Fight For Scotland’s Nature News


Protecting a very special species

15 Apr 2019

Crystal clear waters, tumbling through a rock-strewn channel - a scene that is encountered throughout Scotland. But in some of these watercourses, a truly special species can be found. The Freshwater pearl mussel (Margaritifera margaritifera) is one of the most critically endangered molluscs in the world. Up to a half of the world’s remaining population are found in Scotland. As a nation, we therefore have an international responsibility


Frogs and toads need a Scottish Environment Act

15 Apr 2019

Scotland supports six species of native amphibian and four native reptile species. Common frogs and common toads are perhaps the most well recorded species, being obvious in parks and gardens during spring breeding and migration. In recent decades our most common amphibian and reptile species are under threat from habitat loss and fragmentation, introduced diseases, pollution and climate change.


40th Anniversary of the EU’s Birds Directive

08 Apr 2019

Asking what the EU has ever done for the environment in Scotland – and indeed the rest of the UK – is like the scene in Monty Python’s Life of Brian, where they question: “What have the Romans ever done for us?” The answer, of course, is similarly long and impressive. Two especially important pieces of EU law that have afforded many years of critical protection for our wildlife


Bats and the fight for Scotland’s nature

05 Apr 2019

Bats can tell us a lot about the state of the environment, as they are top predators of common nocturnal insects and are sensitive to changes in land use practices. The pressures they face - such as landscape change, agricultural intensification, development, and habitat fragmentation are also relevant to many other wildlife species, making them excellent indicators for the wider health of the UK's wildlife.


The Fight Is On

04 Apr 2019

What kind of country do we want to live in? What do we want our countryside to look like? What wildlife and landscapes do we want to protect so we can hand them on to future generations? These questions take on an alarming urgency in a time of unprecedented political turmoil and ecological crisis. No matter what the outcome of current political negotiations, there is a risk that Scotland’s wildlife could be under significant threat as a result.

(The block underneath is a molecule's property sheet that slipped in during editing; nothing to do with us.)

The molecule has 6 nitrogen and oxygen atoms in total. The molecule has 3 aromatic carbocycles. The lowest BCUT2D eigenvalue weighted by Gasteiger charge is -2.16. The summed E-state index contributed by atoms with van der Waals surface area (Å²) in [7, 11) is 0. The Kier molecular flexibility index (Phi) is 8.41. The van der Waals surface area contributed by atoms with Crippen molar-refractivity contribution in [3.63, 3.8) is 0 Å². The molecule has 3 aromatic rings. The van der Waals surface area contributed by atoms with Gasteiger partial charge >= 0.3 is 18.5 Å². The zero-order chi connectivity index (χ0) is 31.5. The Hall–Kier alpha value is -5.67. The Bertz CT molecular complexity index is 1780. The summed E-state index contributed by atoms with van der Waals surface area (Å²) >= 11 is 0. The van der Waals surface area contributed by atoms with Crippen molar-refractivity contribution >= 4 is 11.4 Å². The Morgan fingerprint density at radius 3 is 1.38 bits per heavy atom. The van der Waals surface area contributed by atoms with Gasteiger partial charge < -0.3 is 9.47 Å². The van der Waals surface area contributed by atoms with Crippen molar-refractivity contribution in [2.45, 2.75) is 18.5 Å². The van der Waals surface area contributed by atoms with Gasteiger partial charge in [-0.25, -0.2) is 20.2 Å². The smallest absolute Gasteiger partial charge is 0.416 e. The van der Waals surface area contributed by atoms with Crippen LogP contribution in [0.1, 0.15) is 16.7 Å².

Scotland’s nature is at risk: will you join the fight?

25 Mar 2019

Mighty ancient Scots pine forests are home to red squirrels, Scottish wildcats and capercaillie. Carbon-rich deep peat moorland hosts an abundance of butterflies and insects. Temperate Atlantic rainforests teem with more than 500 species of mosses, ferns, lichens and liverworts. And that’s just three of Scotland’s many important habitats.


We need a Scottish Environment Act to help deliver thriving seas

25 Mar 2019

“Who will guard the guards themselves?” is the literal translation of the ancient rhetorical question “Quis custodiet ipsos custodes?”. Governments make decisions on behalf of the people, but what if they are poor decisions or the people disagree? This is a key concern with our departure from the European Union, where currently the European Commission provides an excellent opportunity to hold power to account. Anybody can complain


Biological data is at the heart of environmental protection

22 Mar 2019

Over 25 million biological records have been collected in Scotland, describing the location of 5,866 species. And behind each of these records is a biological recorder whose expertise has helped document our natural world. Together, these thousands of recorders, often volunteers who generously donate their time, stand on the shoulders of many generations of Scottish naturalists, all fascinated in understanding and recording our natural world.


Never Go Back – why we need non-regression to be embedded in Scots law

15 Mar 2019

Non-regression is a well-established principle in international law, probably most commonly associated with human rights. However, it is increasingly acknowledged as a key parameter in environmental decision-making. In terms of the environment it means the rules, standards and practices that are already adopted by states can’t be changed if this means that environmental standards will be weakened.

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